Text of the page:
2022 ◽  
Cameron A Smith ◽  
Ben Ashby

The apparent lack of antigenic evolution by the Delta variant (B.1.617.2) of SARS-CoV-2 during the COVID-19 pandemic is puzzling. The combination of increasing immune pressure due to the rollout of vaccines and a relatively high number of infections following the relaxation of non-pharmaceutical interventions should have created perfect conditions for immune escape variants to evolve from the Delta lineage. Instead, the Omicron variant (B.1.1.529), which is hypothesised to have evolved in an immunocompromised individual, is the first major variant to exhibit significant immune escape following vaccination programmes and is set to become globally dominant in 2022. Here, we use a simple mathematical model to explore possible reasons why the Delta lineage did not exhibit antigenic evolution and to understand how and when immunocompromised individuals affect the emergence of immune escape variants. We show that when the pathogen does not have to cross a fitness valley for immune escape to occur, immunocompromised individuals have no qualitative effect on antigenic evolution (although they may accelerate immune escape if within-host evolutionary dynamics are faster in immunocompromised individuals). But if a fitness valley exists between immune escape variants at the between-host level, then persistent infections of immunocompromised individuals allow mutations to accumulate, therefore facilitating rather than simply speeding up antigenic evolution. Our results suggest that better global health equality, including improving access to vaccines and treatments for individuals who are immunocompromised (especially in lower- and middle-income countries), may be crucial to preventing the emergence of future immune escape variants of SARS-CoV-2.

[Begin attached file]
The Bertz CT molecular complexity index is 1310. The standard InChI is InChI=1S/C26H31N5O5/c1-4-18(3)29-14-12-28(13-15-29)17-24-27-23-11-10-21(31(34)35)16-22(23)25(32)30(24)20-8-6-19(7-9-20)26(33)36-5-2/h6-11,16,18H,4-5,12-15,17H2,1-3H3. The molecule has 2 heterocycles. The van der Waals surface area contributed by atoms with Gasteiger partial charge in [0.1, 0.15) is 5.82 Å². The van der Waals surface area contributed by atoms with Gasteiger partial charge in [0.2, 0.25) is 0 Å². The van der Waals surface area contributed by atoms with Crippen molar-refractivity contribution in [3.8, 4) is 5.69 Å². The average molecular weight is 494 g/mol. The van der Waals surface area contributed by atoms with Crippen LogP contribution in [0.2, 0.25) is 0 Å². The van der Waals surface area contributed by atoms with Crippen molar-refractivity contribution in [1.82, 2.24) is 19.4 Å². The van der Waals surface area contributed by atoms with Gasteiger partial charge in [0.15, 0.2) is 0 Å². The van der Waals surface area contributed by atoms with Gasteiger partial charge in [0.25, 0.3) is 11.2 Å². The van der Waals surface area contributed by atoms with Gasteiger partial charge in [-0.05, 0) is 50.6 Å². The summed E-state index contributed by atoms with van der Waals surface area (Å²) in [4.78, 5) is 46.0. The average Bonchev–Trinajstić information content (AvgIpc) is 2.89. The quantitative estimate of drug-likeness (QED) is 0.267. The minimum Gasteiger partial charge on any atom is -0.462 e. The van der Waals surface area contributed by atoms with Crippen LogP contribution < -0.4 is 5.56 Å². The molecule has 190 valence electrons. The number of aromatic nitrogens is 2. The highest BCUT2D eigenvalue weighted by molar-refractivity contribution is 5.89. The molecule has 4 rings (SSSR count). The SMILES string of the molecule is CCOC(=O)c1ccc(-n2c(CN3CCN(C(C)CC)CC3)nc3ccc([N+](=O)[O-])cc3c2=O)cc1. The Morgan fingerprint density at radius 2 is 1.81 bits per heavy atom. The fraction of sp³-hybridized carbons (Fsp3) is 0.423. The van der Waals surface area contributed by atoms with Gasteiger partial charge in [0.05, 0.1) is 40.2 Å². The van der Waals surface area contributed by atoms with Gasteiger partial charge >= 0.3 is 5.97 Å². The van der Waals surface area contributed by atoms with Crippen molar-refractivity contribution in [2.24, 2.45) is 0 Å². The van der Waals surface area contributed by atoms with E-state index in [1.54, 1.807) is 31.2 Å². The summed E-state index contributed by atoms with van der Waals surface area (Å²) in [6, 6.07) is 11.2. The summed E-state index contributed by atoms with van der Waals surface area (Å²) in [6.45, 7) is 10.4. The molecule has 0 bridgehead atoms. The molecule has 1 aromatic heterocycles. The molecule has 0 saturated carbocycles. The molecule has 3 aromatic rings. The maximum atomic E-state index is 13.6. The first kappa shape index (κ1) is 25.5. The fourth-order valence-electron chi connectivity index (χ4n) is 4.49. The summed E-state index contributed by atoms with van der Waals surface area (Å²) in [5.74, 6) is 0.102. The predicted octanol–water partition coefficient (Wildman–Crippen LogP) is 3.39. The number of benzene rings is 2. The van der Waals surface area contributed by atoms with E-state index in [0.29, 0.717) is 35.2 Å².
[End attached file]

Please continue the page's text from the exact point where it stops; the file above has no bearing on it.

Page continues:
2022 ◽  
Vol 11 ◽  
Jayesh Kumar Tiwari ◽  
Shloka Negi ◽  
Manju Kashyap ◽  
Sheikh Nizamuddin ◽  
Amar Singh ◽